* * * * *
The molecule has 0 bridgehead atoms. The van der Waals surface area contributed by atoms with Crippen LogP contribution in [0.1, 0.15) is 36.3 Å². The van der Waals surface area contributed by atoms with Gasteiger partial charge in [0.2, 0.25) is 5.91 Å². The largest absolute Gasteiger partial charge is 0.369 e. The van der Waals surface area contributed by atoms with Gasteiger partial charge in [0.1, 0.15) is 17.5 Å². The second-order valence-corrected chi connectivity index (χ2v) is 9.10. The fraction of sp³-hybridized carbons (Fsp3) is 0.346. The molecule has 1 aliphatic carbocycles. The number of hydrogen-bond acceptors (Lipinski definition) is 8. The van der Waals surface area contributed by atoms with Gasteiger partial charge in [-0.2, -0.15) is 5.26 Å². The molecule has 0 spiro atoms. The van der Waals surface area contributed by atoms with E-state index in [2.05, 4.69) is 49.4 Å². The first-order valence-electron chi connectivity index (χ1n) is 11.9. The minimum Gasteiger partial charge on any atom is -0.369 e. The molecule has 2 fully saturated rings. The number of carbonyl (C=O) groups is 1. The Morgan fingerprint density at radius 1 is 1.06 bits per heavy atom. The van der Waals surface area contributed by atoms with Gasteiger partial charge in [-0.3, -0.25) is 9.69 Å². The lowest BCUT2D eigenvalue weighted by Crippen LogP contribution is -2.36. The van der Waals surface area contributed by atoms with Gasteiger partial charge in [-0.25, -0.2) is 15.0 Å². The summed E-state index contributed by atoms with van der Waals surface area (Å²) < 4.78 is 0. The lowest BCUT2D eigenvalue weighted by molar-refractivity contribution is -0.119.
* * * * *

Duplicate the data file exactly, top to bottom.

The molecule has 0 bridgehead atoms. The van der Waals surface area contributed by atoms with Crippen LogP contribution in [0.1, 0.15) is 36.3 Å². The van der Waals surface area contributed by atoms with Gasteiger partial charge in [0.2, 0.25) is 5.91 Å². The largest absolute Gasteiger partial charge is 0.369 e. The van der Waals surface area contributed by atoms with Gasteiger partial charge in [0.1, 0.15) is 17.5 Å². The second-order valence-corrected chi connectivity index (χ2v) is 9.10. The fraction of sp³-hybridized carbons (Fsp3) is 0.346. The molecule has 1 aliphatic carbocycles. The number of hydrogen-bond acceptors (Lipinski definition) is 8. The van der Waals surface area contributed by atoms with Gasteiger partial charge in [-0.2, -0.15) is 5.26 Å². The molecule has 0 spiro atoms. The van der Waals surface area contributed by atoms with E-state index in [2.05, 4.69) is 49.4 Å². The first-order valence-electron chi connectivity index (χ1n) is 11.9. The minimum Gasteiger partial charge on any atom is -0.369 e. The molecule has 2 fully saturated rings. The number of carbonyl (C=O) groups is 1. The Morgan fingerprint density at radius 1 is 1.06 bits per heavy atom. The van der Waals surface area contributed by atoms with Gasteiger partial charge in [-0.3, -0.25) is 9.69 Å². The lowest BCUT2D eigenvalue weighted by Crippen LogP contribution is -2.36. The van der Waals surface area contributed by atoms with Gasteiger partial charge in [-0.25, -0.2) is 15.0 Å². The summed E-state index contributed by atoms with van der Waals surface area (Å²) < 4.78 is 0. The lowest BCUT2D eigenvalue weighted by molar-refractivity contribution is -0.119.